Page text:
For dessert, the chefs relied on a couple of nursery favourites – apple and cinnamon crumble and chocolate fudge cake. The dishes may be familiar, but Robinson pulled them off with some aplomb – the crumble was perched sweetly atop the spiced apples.

A special mention must be added for the ambience and service. The two chefs attended to our every whim and the small dining area was spotless, given its location. Some nearby demolition work sent the merest shudder through the venue, but did not detract from the pleasant atmosphere. Its exterior may not promise much, but the Regent Cafe delivers unpretentious yet decent food in unlikely surroundings. All in all, a hidden gem – watch out Gordon.

Building spoke to three regulars to see what they made of the venue.

Pat Dowling, UCATT officer on the Regent Street site “These are the best site facilities I have seen in the 20 years I have been in the industry. It’s unbelievable. I have had no complaints from the workers. They are saying how refreshing it is that they are not treated like cattle, which can happen on other sites.” Pat’s favourite dish is the chicken caesar, but he also indulges in a weekly morning fry-up.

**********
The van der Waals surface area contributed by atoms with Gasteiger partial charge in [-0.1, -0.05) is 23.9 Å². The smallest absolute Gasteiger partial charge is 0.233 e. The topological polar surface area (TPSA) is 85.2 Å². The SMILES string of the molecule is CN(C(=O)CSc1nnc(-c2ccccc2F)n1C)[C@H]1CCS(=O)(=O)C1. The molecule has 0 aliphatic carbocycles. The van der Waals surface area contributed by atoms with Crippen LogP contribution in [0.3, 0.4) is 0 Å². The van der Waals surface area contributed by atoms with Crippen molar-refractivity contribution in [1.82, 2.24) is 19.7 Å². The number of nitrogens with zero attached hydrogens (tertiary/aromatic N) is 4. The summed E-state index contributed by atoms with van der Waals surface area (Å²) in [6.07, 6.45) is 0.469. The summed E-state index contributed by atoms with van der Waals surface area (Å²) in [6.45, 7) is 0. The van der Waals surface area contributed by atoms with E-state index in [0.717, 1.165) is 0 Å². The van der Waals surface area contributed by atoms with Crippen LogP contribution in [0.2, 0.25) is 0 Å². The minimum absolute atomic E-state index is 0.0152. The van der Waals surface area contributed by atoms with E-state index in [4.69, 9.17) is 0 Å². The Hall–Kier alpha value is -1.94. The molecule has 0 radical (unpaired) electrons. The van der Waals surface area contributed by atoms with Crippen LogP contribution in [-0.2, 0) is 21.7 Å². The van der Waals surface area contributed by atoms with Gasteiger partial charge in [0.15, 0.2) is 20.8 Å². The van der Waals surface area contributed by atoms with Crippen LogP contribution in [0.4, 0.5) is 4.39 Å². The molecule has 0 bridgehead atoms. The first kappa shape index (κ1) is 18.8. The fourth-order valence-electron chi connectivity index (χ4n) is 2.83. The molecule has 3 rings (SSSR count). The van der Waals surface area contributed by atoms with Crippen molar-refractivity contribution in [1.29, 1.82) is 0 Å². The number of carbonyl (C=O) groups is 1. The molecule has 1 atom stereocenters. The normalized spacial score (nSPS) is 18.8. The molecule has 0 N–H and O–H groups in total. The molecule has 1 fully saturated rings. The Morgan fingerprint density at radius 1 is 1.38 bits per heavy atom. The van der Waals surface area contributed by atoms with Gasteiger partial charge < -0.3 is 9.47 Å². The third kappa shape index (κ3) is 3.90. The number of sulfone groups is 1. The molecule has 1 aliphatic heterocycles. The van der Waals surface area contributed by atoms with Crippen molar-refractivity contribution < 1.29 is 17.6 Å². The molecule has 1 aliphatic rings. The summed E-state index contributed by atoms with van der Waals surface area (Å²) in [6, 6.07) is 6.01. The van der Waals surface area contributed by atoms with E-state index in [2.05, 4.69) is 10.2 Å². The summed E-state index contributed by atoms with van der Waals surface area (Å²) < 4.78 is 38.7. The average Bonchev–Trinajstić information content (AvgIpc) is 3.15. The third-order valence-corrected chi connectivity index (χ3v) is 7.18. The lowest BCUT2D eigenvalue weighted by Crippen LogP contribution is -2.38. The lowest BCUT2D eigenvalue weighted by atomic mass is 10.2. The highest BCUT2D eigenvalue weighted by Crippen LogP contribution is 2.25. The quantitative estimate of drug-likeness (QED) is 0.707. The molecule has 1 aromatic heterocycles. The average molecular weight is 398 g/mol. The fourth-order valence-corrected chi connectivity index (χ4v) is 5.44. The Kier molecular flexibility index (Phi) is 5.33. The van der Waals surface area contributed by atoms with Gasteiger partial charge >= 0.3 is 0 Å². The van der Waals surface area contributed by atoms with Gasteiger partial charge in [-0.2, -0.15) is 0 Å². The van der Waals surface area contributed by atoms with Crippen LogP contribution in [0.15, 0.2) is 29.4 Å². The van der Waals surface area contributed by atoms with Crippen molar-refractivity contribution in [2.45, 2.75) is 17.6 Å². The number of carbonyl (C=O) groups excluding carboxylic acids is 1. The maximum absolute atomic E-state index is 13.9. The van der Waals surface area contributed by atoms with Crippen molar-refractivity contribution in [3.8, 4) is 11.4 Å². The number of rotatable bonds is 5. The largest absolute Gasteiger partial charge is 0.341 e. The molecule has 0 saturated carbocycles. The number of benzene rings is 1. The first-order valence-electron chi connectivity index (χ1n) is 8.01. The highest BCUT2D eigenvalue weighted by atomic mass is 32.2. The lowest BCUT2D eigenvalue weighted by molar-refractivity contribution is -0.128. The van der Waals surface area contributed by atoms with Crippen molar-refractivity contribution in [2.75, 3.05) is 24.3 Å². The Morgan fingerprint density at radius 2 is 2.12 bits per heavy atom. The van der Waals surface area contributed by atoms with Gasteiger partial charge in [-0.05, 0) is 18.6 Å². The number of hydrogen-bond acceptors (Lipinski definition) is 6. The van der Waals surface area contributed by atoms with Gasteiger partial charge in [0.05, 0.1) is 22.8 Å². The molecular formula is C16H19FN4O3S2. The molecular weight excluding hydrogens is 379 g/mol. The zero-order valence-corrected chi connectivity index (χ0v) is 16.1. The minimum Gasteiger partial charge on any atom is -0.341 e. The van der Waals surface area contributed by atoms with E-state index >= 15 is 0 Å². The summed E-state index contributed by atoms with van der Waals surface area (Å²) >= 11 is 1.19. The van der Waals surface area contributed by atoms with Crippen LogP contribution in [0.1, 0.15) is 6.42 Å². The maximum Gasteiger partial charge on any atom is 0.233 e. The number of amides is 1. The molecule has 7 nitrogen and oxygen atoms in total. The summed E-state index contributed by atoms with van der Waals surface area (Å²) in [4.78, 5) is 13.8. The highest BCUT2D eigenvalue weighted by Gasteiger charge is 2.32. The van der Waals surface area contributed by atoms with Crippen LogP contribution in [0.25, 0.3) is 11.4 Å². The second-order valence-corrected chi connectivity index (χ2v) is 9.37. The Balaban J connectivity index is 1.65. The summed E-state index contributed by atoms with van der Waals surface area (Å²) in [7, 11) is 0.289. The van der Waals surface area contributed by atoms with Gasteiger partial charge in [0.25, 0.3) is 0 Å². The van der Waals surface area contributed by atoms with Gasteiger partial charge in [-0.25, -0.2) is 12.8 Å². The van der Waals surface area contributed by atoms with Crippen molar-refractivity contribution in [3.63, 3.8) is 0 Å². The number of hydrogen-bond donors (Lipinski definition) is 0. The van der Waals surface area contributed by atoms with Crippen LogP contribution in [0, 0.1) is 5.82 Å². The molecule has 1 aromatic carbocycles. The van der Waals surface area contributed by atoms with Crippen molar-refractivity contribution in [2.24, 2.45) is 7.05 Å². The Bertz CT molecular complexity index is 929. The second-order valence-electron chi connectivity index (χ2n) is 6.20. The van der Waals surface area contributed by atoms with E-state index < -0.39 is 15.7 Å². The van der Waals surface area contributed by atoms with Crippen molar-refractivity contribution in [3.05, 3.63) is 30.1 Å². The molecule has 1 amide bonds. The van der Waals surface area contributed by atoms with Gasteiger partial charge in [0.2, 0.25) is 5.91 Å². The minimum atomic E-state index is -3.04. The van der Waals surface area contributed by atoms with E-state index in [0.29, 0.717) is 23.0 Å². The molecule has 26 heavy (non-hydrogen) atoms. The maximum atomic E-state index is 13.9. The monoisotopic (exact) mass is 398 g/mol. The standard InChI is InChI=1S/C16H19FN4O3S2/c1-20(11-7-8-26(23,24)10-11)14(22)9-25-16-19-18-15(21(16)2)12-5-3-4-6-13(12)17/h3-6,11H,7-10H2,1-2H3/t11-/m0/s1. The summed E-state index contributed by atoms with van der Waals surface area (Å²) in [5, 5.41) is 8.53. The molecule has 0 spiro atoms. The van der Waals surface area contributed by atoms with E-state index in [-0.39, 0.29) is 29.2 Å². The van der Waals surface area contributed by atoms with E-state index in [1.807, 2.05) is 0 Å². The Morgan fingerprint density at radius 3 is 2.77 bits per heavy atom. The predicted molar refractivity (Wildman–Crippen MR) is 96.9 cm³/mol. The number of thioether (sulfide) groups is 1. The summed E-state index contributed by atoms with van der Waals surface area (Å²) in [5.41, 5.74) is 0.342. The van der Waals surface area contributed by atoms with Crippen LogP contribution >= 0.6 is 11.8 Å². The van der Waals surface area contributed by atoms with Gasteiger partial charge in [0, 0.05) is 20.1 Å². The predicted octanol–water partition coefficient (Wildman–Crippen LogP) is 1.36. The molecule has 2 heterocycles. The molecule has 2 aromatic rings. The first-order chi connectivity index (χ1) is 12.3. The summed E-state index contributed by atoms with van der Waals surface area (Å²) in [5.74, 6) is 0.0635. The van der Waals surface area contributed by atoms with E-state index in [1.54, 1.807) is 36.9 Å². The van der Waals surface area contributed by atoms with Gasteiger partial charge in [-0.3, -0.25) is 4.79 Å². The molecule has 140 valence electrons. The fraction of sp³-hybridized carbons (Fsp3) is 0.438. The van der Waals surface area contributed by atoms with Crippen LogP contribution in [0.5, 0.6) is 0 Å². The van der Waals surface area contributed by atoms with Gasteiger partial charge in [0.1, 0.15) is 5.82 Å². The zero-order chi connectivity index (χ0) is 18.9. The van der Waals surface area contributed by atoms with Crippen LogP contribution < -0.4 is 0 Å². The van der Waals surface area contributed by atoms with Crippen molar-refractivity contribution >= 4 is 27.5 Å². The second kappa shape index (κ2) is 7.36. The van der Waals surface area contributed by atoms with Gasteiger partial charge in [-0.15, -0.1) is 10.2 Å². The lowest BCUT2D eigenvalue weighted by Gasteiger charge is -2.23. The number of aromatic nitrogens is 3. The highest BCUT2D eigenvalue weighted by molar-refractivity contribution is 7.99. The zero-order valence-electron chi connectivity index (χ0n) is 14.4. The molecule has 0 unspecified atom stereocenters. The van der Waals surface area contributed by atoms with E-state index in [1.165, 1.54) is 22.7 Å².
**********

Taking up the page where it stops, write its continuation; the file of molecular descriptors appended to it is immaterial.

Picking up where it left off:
Sean Walsh, carpenter supervisor for logistics firm Clipfine “This operation should be brought into more sites. It would stop you having to go outside and spending more money in sandwich shops.” Sean now has a new breakfast most mornings. “I usually had sausages or toast but one morning I asked Kieran to make me French toast. Sometimes I have omelettes. If you ask Kieran beforehand he makes what you want.”

Kevin Talbot, site supervisor for scaffolding firm Lyndon  “I think the food is incredible here, it’s spot on. Kieran listens to what you want. I have a BLT, and I like the bacon with no fat.”